together (MSE, 1997). There are tests to determine memory in individuals that

Ebbinghaus Ebbinghaus 3 himself developed and will be discussed later. One test

that does involve memory in a way would be the IQ test developed to test

childrens level of intelligence which in turn depends on how much the child

remembers. Ebbinghaus served in the Franco-Prussian War then seven years after

that, decided to tutor in England, France and Berlin (Gale, 1996). It was during

this time that Ebbinghaus became interested in memory and began to wonder how

memory worked (Gale, 1996). In the journal of Physiological Psychology William

Wunt said that a test on memory could not be performed (Gale, 1996). After

reading this Ebbinghaus decided that he would try and test memory himself. Armed

with his curiosity and his knowledge of memory from tutoring Ebbinghaus began

the tests. He used the same mathematical treatment that Gustav Fechner used in

Elements of Psychophysics to try and test memory experimentally (Gale, 1996).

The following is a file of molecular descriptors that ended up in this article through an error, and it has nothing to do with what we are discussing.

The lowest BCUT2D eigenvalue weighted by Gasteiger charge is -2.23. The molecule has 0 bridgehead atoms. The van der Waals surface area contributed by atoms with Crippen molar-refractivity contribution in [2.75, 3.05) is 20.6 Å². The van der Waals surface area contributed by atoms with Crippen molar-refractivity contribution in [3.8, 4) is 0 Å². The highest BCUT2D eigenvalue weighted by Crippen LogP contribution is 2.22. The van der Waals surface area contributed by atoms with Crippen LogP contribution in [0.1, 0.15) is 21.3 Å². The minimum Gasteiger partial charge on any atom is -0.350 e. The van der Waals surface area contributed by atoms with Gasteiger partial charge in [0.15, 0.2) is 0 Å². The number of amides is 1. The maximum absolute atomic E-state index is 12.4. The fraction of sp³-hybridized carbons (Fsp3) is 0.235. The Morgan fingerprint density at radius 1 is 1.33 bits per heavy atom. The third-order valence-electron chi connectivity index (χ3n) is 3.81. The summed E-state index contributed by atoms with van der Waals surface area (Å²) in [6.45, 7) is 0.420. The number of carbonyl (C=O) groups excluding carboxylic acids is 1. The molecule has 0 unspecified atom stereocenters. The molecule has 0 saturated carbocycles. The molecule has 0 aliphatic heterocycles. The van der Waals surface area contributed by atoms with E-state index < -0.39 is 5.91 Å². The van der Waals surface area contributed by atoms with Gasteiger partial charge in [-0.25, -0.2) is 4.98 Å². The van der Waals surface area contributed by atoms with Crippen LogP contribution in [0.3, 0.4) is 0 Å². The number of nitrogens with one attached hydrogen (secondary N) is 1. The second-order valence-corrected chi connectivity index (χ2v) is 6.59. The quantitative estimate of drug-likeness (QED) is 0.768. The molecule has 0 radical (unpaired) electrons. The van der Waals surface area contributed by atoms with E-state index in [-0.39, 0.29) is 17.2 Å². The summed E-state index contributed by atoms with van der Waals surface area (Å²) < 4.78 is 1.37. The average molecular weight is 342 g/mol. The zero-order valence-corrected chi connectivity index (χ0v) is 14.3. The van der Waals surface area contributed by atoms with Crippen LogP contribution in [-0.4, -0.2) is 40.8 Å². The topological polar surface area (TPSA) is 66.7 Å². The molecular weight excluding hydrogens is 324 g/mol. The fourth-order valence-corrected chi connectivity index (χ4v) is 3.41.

Ebbinghaus decided to be the subject and the experimenter in this test so he

made a list of nonsense syllables that he would memorize (Myers, 1998). He

crated 2,300 one syllable consonant-vowel-consonant combinations to make his

study easier (Gale, 1996). He made words such as taz, bok, lef so that he could

test the memorization rather than his previous knowledge of the words. He

divided the material into lists that he memorized in different conditions (Gale,

1996). He measured them at night, in the day, when he was tired, just gotten up,

etc. He recorded the average time it took him to memorize the lists perfectly

then altared the test (Gale 1996). According to Gale (1996) he made observations

about ther effects of such variables as speed, list length, and number of

repetitions. Ebbinghaus also wanted to test long term and short term memory

retention. He compared the time it took him to memorize any list once with the

ammount of time it took him to memorize the same list again (Gale, 1996). He

also measured immediate Ebbinghaus 4 memory showing that he remembered about six

to eight items off his list after one look (Gale, 1996). Ebbinghaus in testing

memory wanted to know how much he still knew from his lists later. According to